When Frida Kahlo was 18 years old, she seemed on the verge of claiming the life she’d imagined. The daughter of a German artist father and a Mexican mother, Kahlo had wanted to be a doctor since she was a child. She was pursuing that dream through her studies at the National Preparatory School in Mexico City, about an hour’s drive from her hometown of Coyoacan. Though she was clearly a talented artist, art remained at the periphery of her life.

On September 17, 1925, that all changed. After a day of classes, Kahlo and her friend Alejandro Gomez Arias boarded a bus heading toward Coyoacan. Minutes after they sat down on a wooden bench, the bus turned a corner and slammed into an electric trolley car traveling at full speed. “The streetcar crushed the bus against the street corner,” Kahlo told author Raquel Tibol in Frida Kahlo: An Open Life. “It was a strange crash, not violent but dull and slow, and it injured everyone, me much more seriously.”

After the crash, Kahlo felt the bottom had dropped out of everything she’d known. But as her body healed—a process that took many months—her views of life and art radically transformed. While confined to bed, seeing very few visitors, she began painting more and more. “The loneliness led her to start expressing in a way that she wasn't doing before,” says performer Vanessa Severo, creator of the play Frida… A Self Portrait. “She was telling her story by painting it.”

As Kahlo’s career progressed, themes of pain and recovery emerged at the heart of her work. “She pushed through the pain and didn’t hide it,” Severo says. “She expressed it.”

That uncompromising honesty became one of her signature artistic qualities.

Crash Stranded Kahlo on a ‘Painful Planet’

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Frida Kahlo laying in bed at her home in Mexico City, Mexico, 1952. A mirror affixed to the bed posts, below the canopy, allowed her to paint self-portraits while in the bed.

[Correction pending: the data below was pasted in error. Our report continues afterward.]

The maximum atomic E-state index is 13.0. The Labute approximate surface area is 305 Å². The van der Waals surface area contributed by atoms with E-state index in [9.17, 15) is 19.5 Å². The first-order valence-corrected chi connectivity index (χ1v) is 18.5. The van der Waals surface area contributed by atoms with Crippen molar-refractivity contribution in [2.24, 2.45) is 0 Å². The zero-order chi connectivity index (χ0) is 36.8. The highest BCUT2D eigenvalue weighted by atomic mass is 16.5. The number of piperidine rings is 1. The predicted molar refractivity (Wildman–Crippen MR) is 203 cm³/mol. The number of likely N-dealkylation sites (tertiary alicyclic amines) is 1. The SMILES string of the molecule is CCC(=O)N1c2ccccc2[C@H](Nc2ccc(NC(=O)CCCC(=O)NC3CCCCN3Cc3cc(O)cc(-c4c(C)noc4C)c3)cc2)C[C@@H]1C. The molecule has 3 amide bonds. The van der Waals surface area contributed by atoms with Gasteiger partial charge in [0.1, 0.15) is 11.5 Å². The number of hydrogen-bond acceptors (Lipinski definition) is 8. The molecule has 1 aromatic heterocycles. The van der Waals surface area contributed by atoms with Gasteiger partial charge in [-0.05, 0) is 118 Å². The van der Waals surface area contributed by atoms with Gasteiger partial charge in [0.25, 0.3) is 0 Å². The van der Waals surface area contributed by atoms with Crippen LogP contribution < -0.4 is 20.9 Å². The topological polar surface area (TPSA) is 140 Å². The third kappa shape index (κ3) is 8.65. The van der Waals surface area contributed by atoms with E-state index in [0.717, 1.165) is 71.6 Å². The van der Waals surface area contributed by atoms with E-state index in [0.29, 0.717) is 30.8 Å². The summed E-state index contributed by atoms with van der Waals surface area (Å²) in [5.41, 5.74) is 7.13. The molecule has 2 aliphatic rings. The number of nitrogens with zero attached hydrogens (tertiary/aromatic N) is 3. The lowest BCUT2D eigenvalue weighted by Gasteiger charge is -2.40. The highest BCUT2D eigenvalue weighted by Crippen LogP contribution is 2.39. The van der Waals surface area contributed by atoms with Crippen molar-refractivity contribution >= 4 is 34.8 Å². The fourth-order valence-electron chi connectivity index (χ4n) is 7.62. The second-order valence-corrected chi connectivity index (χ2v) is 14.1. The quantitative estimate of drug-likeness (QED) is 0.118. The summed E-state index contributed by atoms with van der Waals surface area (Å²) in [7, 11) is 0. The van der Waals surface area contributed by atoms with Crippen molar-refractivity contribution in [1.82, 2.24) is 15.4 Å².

When the bus Kahlo was riding hit a trolley car, she suffered serious internal injuries as a long metal rod tore through her midsection. On the scene of the accident, an onlooker tried to remove the metal rod from Kahlo’s body. “When he pulled it,” Arias recalled, “Frida screamed so loud that no one heard the siren of the Red Cross ambulance.”

Kahlo’s injuries were so severe that she had to be encased in a full-body plaster cast. The carefree years of her childhood, when she’d relished exploring the mysteries of life, came to an abrupt end. “After the accident, everything changed,” says art historian Celia Stahr, the author of Frida in America. “She describes it as like lightning.” In a letter, Kahlo wrote Arias that she now lived on “a painful planet, transparent as ice.”

What sustained Kahlo through interminable days in bed was her painting. Her parents gave her a lap easel so she could paint while convalescing, and they mounted a mirror in her bed’s canopy to help her paint her own face.

As Kahlo slowly recovered, she started to venture outside again, but “it's not the life that she knew before,” Stahr says. Having been so immersed in the joys of artistic creation, Kahlo set aside her dream of becoming a doctor and dedicated herself to art.

Kahlo’s Self-Portrait in A Velvet Dress (1926), which she painted during her recovery, reveals the major changes she was going through. The turbulent seascape in the background signified her life’s upheaval, and for the first time, she portrayed herself on canvas with a prominent unibrow. “What we see happening is she’s going through this whole rebirth process,” Stahr says. “She said later in life that she was the one who gave birth to herself.”

Kahlo's Commitment to Radical Honesty About Pain

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Artist Frida Kahlo beside her painting entitled, The Two Fridas, 1939.

As Kahlo gained confidence and self-assurance as a painter, she began alluding to a range of traumas she’d endured. In The Bus (1929), a young woman who resembles Kahlo sits on the wooden seat of a public bus—a scene that conjures up the last moments before Kahlo’s fateful accident.

Later on, Kahlo portrayed her physical and psychological pain in starker terms. In Henry Ford Hospital (1932), Kahlo depicts herself in a hospital bed bleeding after a miscarriage, tears sliding down her face. And in The Two Fridas (1939)—painted after Kahlo divorced muralist Diego Rivera—a version of Kahlo with her heart ripped open sits holding hands with another, healed version of herself. 

“I suffered two serious accidents in my life, one in which a streetcar knocked me down,” Kahlo famously said. “The other accident was Diego.”

Kahlo’s depiction of her suffering was groundbreaking in its directness. In the early 20th century, “you didn’t have woman artists putting their own personal traumas in their art,” Stahr says. “It’s very personal, but it's also political, because of how women are viewed, how they're marginalized.”

That honesty, radical for its time, is what so many people connect with in Kahlo’s work decades later. “Instead of hiding what is painful and hard, she openly did share it,” says Severo, herself an artist living with disability. “She taught me that I can just stand up and be exactly who I am.”